A complaint before the Guam Board of Nurse Examiners – GBNE-CO-21-005 – alleges a doctor at Guam Regional Medical City inserted the wrong sized catheter in a patient, then told the nurses who assisted him to falsify the medical records so no one would get in trouble.
GBNE member Gia Ramos during the board’s November 18, 2021 meeting, made the following report:
“My case is involving a falsification of records and alteration of documents. So I interviewed GRMC, Ms. Jennifer Cruz, and what happened here is apparently they were doing a, um, a catheterization. These nurses were assisting the doctor in inserting a, a um, a catheter in the cath lab. So, the doctor ordered a certain size to hand to him during the surgery and the nurses heard him saying, um, a different size. Um, the doctor claims he ordered size 13, the nurses heard size 12. They did the proper procedures, how, they hand the size 12 and another person double checks the size. I think there’s two more people that double checks the size. So based from the nurses’s standpoint, they heard a size 12. So, the size 12 was handed to the doctor and it was inserted. To find out later on it was the wrong size; that he really wanted the 13. So what ended up happening, the doctor was so upset at them, um, I guess he went berserk and was, um, yelling at them, and got really upset and told them that, to alter the documents; to put on the notes that they gave 13, the size 13. The nurses did not give size 13, they gave size 12; but because of the doctor really upset and saying how, I guess one of the nurses, the main nurse, his argument is that he wanted to protect the nurse. That she’s gonna get reported to the board, that she’s gonna lose her license, so therefore, ‘we need to help her by changing the size in their documentation from a 13 to a 12.’ The nurses did not want to do it, but they were so, um, I guess afraid of the doctor that they went ahead and changed the documentation.”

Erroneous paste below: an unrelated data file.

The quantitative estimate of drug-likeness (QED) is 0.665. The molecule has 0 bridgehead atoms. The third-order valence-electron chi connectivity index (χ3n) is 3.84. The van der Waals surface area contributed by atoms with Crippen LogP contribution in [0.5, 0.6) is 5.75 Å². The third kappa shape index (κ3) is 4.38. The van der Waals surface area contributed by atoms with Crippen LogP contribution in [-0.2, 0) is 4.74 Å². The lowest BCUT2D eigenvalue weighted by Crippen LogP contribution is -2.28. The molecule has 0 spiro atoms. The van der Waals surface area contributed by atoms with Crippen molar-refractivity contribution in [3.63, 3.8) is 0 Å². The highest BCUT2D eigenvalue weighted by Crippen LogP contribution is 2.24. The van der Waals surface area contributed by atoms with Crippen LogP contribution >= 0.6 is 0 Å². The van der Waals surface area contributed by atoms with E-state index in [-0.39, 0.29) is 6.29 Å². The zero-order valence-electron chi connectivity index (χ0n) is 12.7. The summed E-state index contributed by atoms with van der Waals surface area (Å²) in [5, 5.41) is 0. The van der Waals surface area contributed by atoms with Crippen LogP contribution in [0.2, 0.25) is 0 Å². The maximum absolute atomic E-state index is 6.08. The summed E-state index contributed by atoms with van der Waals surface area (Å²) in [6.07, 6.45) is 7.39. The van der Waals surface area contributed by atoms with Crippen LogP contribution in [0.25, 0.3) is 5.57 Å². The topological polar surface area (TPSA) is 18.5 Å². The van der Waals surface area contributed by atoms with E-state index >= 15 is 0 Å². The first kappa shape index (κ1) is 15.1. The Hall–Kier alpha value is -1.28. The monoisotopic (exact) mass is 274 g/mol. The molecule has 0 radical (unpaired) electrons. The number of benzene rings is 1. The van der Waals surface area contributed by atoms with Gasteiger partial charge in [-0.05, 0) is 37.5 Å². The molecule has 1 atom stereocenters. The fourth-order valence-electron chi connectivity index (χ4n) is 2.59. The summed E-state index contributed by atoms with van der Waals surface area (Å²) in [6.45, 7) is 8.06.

GRMC has been a defendant in medical malpractice cases, which are nearly impossible to bring against bad medical providers on Guam because of the Medical Malpractice Mandatory Arbitration Act. The MMMA Act requires arbitration, the cost of which must be borne by the person alleging malpractice, before any claim can be made in a court of law. Lawyers and those who previously have tried to sue doctors for alleged malpractice have said the starting cost for arbitration is around $60,000.
Several medical providers – including Guam Memorial Hospital, Seventh Day Adventist Clinic, Dr. John Garrido, FHP’s Dr. Dennis Sarmiento, among others – have been named in complaints and lawsuits involving alleged medical malpractice.
In one case involving the death of five-year-old Asher Dean Lubofsky at GMH on October 31, 2018, GMH settled its liability with Asher’s father and mother, paying the Lubofskys the maximum amount allowable under Guam law.
Speaker Therese Terlaje has tried to change the law, introducing Bill No. 112-36, which would give poor and middle class Guamanians access to due process, when legitimate claims of medical malpractice arise. Most doctors, including doctors who practice at both GMH and GRMC, have opposed the legislation.
Asher’s father, David Lubofsky, provided the video above.